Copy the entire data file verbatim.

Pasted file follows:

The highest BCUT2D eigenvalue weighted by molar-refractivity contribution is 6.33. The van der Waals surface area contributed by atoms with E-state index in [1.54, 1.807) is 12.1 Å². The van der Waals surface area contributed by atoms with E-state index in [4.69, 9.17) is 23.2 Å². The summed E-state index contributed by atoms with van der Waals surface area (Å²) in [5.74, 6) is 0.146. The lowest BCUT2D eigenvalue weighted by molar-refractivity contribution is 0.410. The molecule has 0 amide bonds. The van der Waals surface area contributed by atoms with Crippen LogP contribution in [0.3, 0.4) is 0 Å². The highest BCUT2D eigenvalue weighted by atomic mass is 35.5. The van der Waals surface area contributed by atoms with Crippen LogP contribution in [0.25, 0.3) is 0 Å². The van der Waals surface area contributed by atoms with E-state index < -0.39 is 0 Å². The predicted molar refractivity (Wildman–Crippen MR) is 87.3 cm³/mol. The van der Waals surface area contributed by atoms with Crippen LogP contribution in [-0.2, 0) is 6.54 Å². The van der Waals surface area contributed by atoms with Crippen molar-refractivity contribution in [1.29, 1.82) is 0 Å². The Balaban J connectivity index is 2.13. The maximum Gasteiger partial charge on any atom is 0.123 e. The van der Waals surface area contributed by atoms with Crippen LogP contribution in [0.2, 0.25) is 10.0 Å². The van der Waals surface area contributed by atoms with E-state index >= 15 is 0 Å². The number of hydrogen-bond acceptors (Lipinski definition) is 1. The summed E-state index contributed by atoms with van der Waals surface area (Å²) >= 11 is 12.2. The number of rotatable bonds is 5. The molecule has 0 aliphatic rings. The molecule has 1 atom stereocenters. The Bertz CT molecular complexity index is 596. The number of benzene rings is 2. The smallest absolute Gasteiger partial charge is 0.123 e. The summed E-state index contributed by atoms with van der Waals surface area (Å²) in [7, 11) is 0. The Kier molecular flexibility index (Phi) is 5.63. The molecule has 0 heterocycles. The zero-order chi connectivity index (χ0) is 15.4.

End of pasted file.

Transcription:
The highest BCUT2D eigenvalue weighted by molar-refractivity contribution is 6.33. The van der Waals surface area contributed by atoms with E-state index in [1.54, 1.807) is 12.1 Å². The van der Waals surface area contributed by atoms with E-state index in [4.69, 9.17) is 23.2 Å². The summed E-state index contributed by atoms with van der Waals surface area (Å²) in [5.74, 6) is 0.146. The lowest BCUT2D eigenvalue weighted by molar-refractivity contribution is 0.410. The molecule has 0 amide bonds. The van der Waals surface area contributed by atoms with Crippen LogP contribution in [0.3, 0.4) is 0 Å². The highest BCUT2D eigenvalue weighted by atomic mass is 35.5. The van der Waals surface area contributed by atoms with Crippen LogP contribution in [0.25, 0.3) is 0 Å². The van der Waals surface area contributed by atoms with E-state index < -0.39 is 0 Å². The predicted molar refractivity (Wildman–Crippen MR) is 87.3 cm³/mol. The van der Waals surface area contributed by atoms with Crippen LogP contribution in [-0.2, 0) is 6.54 Å². The van der Waals surface area contributed by atoms with Crippen molar-refractivity contribution in [1.29, 1.82) is 0 Å². The Balaban J connectivity index is 2.13. The maximum Gasteiger partial charge on any atom is 0.123 e. The van der Waals surface area contributed by atoms with Crippen LogP contribution in [0.2, 0.25) is 10.0 Å². The van der Waals surface area contributed by atoms with E-state index >= 15 is 0 Å². The number of hydrogen-bond acceptors (Lipinski definition) is 1. The summed E-state index contributed by atoms with van der Waals surface area (Å²) >= 11 is 12.2. The number of rotatable bonds is 5. The molecule has 0 aliphatic rings. The molecule has 1 atom stereocenters. The Bertz CT molecular complexity index is 596. The number of benzene rings is 2. The smallest absolute Gasteiger partial charge is 0.123 e. The summed E-state index contributed by atoms with van der Waals surface area (Å²) in [7, 11) is 0. The Kier molecular flexibility index (Phi) is 5.63. The molecule has 0 heterocycles. The zero-order chi connectivity index (χ0) is 15.4.